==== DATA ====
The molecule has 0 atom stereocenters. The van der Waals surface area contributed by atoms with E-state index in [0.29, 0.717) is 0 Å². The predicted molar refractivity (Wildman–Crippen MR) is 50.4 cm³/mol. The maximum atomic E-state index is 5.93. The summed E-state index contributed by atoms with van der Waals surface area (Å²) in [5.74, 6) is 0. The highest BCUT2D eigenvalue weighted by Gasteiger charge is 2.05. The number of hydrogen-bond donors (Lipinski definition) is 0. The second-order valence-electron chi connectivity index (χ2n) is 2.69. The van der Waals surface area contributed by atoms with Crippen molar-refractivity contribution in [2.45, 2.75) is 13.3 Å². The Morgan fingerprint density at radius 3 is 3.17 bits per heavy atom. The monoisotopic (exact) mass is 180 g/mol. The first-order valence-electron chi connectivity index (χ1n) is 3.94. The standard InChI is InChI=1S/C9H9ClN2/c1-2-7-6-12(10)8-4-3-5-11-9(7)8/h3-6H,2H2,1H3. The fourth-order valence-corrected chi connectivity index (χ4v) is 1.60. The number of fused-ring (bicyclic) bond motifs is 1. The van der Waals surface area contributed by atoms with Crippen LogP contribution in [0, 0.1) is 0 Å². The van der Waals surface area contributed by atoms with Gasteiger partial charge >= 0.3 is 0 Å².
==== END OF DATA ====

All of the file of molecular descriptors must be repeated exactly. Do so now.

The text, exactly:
The molecule has 0 atom stereocenters. The van der Waals surface area contributed by atoms with E-state index in [0.29, 0.717) is 0 Å². The predicted molar refractivity (Wildman–Crippen MR) is 50.4 cm³/mol. The maximum atomic E-state index is 5.93. The summed E-state index contributed by atoms with van der Waals surface area (Å²) in [5.74, 6) is 0. The highest BCUT2D eigenvalue weighted by Gasteiger charge is 2.05. The number of hydrogen-bond donors (Lipinski definition) is 0. The second-order valence-electron chi connectivity index (χ2n) is 2.69. The van der Waals surface area contributed by atoms with Crippen molar-refractivity contribution in [2.45, 2.75) is 13.3 Å². The Morgan fingerprint density at radius 3 is 3.17 bits per heavy atom. The monoisotopic (exact) mass is 180 g/mol. The first-order valence-electron chi connectivity index (χ1n) is 3.94. The standard InChI is InChI=1S/C9H9ClN2/c1-2-7-6-12(10)8-4-3-5-11-9(7)8/h3-6H,2H2,1H3. The fourth-order valence-corrected chi connectivity index (χ4v) is 1.60. The number of fused-ring (bicyclic) bond motifs is 1. The van der Waals surface area contributed by atoms with Crippen LogP contribution in [0, 0.1) is 0 Å². The van der Waals surface area contributed by atoms with Gasteiger partial charge >= 0.3 is 0 Å².